“The overriding response to that was to lament again the Premier League failing to protect football and its great clubs from such cleverness, instead appearing to think they were being ever so clever and modern to wave it all through.”
--Separately, Jose Mourinho has a new job, just weeks after being fired by Tottenham. Mourinho takes over at AS Roma. He once led Inter Milan to the Serie A, Coppa Italia and Champions League Treble in 2009-10.
--Bobby Unser, three-time Indy 500 winner and a larger-than-life, colorful character in racing, died at his home in Albuquerque, N.M., Sunday at the age of 87.
Unser was best known in racing for being the first driver to win the Indy 500 in three different decades, 1968, 1975 and 1981. He is one of just 10 drivers to have won the Greatest Spectacle in Racing more than twice, a list which also includes his brother Al Unser Sr. (1970, 1971, 1978 and 1987). He was also the uncle of two-500 winner Al Unser Jr.
Unser was born Feb. 20, 1934, in Colorado Spring, Colo., the third of four brothers, and when he was a year old the clan moved to Albuquerque, which quickly became forever tied to the racing dynasty.
Mario Andretti said Monday he knew Unser wasn’t doing well. He’d been talking to Unser and people in their tightknit racing circles. Mario said he’s been reminiscing on all the days he and Unser spent together.
“Just working…trying to kill each other on the track and having a beer later,” Andretti said. “The rivalry we had, there was a lot of comradery with that for sure.”
One of the most notable rivalries between the two ended in the most controversial Indy 500 finish ever in 1981.
It was the last pit stop for Unser and Andretti and the race was under caution on Lap 149. When the two pulled out of the pits together, Andretti said he watched Unser pull off an illegal move.
Bobby accelerated out of the pits, ahead of the pace car, instead of blending in with the field. Unser ended up winning the race and denied having done anything illegal.
Unser was the ‘unofficial’ winner, but the next morning, Andretti was declared the victor. Five months later, after court proceedings, Unser was given the win back.
But Andretti wouldn’t give up the ring.
--If you’re an NHL fan, you might have seen the despicable play of Washington Capitals forward Tom Wilson, who twice body-slammed Rangers star Artemi Panarin in Monday’s 6-3 win over New York. As Larry Brooks wrote in the New York Post:
“The NHL’s ultimate decision whether and for what duration to suspend Tom Wilson for twice body-slamming (Panarin), who will miss the final three games of the season, to the ice after the Washington recidivist went upside a prone and defenseless Pavel Buchnevich’s head with a sucker punch during a second-period incident at the Garden on Monday will not be a reflection of Wilson, but instead on the league, itself.
“This was not only bush-league stuff from this notorious headhunter who has been suspended five times in his NHL career, it was frightening how close his initial body slam of Panarin, on which the Washington winger grabbed a chuck of hair to gain leverage, came to causing calamitous damage.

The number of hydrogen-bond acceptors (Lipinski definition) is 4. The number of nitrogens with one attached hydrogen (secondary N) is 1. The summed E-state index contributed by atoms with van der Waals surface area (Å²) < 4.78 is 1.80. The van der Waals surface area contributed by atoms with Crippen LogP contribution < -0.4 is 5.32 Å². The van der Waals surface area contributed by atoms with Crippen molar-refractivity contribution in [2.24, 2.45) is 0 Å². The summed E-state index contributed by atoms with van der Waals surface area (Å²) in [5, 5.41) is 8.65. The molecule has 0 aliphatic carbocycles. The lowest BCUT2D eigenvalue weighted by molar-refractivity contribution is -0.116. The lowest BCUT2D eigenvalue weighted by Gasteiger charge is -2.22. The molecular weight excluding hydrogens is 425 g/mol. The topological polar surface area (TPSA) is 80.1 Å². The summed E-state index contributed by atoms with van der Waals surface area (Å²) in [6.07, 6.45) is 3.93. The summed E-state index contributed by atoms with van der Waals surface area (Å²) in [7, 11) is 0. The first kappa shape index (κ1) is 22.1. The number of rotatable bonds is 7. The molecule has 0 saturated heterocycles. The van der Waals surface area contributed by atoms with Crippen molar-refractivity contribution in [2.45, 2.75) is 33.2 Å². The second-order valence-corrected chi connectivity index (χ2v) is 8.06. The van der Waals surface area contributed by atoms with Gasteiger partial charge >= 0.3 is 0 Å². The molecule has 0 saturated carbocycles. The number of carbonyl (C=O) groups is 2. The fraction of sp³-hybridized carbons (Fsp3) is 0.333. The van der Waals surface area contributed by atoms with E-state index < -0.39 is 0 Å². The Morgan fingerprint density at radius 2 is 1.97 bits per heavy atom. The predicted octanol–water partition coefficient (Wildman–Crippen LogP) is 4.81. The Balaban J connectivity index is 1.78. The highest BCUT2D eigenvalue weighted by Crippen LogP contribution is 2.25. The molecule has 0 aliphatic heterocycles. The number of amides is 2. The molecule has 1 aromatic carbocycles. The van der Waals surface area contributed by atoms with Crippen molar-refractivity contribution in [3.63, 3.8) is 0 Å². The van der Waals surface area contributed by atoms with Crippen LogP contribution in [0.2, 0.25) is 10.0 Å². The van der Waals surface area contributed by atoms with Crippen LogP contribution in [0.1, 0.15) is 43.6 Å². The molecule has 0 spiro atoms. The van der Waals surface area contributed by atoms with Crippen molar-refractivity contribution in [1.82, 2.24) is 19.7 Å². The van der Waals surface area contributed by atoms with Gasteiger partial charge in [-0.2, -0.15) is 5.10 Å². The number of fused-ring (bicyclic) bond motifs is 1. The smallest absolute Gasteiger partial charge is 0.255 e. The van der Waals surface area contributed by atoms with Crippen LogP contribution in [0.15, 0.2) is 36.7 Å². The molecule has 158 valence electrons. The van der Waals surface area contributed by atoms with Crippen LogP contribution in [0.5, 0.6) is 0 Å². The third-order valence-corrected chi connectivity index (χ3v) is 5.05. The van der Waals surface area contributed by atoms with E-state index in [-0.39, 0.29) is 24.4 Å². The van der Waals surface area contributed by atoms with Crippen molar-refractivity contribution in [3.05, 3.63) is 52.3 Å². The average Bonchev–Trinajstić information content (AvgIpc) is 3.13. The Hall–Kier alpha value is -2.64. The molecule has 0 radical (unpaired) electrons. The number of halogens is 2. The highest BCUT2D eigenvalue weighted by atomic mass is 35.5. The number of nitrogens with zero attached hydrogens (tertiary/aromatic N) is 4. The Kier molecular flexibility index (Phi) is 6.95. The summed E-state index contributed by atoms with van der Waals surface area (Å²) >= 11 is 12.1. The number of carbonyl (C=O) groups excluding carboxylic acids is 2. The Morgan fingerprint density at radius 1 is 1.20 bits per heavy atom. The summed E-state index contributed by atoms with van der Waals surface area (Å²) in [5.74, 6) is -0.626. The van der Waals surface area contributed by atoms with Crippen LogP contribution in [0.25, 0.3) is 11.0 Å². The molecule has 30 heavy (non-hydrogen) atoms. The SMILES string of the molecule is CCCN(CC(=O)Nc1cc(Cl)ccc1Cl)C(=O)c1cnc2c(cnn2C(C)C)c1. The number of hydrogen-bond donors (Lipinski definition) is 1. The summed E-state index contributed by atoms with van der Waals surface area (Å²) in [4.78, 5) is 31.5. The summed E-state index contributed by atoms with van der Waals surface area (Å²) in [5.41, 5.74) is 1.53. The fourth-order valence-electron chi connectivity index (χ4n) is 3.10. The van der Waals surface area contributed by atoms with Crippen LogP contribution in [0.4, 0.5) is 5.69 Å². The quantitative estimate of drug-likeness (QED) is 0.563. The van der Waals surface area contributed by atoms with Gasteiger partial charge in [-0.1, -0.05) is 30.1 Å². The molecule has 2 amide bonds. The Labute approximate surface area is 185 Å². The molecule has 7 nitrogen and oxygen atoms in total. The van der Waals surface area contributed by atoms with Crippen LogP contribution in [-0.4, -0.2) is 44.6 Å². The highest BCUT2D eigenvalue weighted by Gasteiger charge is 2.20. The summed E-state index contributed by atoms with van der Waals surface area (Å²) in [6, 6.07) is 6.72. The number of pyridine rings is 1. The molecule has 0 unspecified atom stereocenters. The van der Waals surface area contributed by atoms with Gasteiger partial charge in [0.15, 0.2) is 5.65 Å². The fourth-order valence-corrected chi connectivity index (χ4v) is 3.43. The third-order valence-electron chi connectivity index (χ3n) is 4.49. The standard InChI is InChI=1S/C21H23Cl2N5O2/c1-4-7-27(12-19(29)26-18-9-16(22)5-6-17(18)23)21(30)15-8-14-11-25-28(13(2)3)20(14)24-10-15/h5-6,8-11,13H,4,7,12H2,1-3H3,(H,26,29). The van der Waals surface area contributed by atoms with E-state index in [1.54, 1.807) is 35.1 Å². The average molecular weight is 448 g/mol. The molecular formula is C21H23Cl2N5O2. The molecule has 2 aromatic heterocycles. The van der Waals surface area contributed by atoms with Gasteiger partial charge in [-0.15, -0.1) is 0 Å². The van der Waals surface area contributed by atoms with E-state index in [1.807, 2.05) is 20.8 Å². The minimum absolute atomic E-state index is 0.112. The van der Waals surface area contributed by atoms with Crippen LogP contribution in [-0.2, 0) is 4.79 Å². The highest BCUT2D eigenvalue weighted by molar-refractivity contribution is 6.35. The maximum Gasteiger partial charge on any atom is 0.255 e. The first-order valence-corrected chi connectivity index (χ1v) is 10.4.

“Had Panarin’s head, rather than shoulder, hit the ice full force, the NHL might be presiding over a death.”
It’s awful to watch. And yet all Tom Wilson received was a $5,000 fine for punching Buchnevich. Wilson will not face a hearing for throwing Panarin to the ice.
The fine is the maximum allowable under the collective bargaining agreement. Brooks wrote the guy should be banned from the NHL for life.
--Mike Weir won his first PGA Tour Champions event Sunday at The Woodlands, Texas, his 14th start on the Champions circuit, which also snapped a winless streak that had stretched to 13 years, six months and two days.
--I meant to tell this story after I saw that Pine Valley Golf Club finally decided to allow women to join last week.
The perennially rated No. 1 course in America has moved with the times. Women previously could play only as guests on Sunday afternoons. There was a time when women were not even allowed on the property.
Way back, Jack Nicklaus was on his way to Atlantic City for his honeymoon when he drove by Pine Valley and asked to play.
Nicklaus said he wasn’t aware it was only for men, and his bride, Barbara, had to wait outside the fence while he played.
Pine Valley has been able to stay the way it has because outside of hosting the Walker Cup twice, it hasn’t hosted a major tournament and can stay under the radar.
Top 3 songs for the week 5/5/79: #1 “Reunited” (Peaches & Herb) #2 “Heart Of Glass” (Blondie) #3 “Music Box Dancer” (Frank Mills…godawful…)…and…#4 “Knock On Wood” (Amii Stewart…ugh…) #5 “Stumblin’ In” (Suzi Quatro & Chris Norman) #6 “In The Navy” (Village People…) #7 “I Want Your Love” (Chic…getting second shot this Saturday…talk to me a few weeks after…) #8 “Goodnight Tonight” (Wings) #9 “Take Me Home” (Cher) #10 “He’s The Greatest Dancer” (Sister Sledge…heading to summer school, after end of junior year at Wake…and this wouldn’t go well either…but I had a good time!....D+ week…)
Baseball Quiz Answer: Bill Madlock won four batting titles and only made three All-Star teams, which is startling. In 1976, Madlock won the title but Cubs teammate Steve Swisher got the honor.
Roberto Clemente…4 batting titles, 15 All-Star appearances
Miguel Cabrera…4 / 11
Wade Boggs…5 / 12
Rod Carew…7 / 18
Tony Gwynn…8 / 15
Next Bar Chat, Sunday p.m.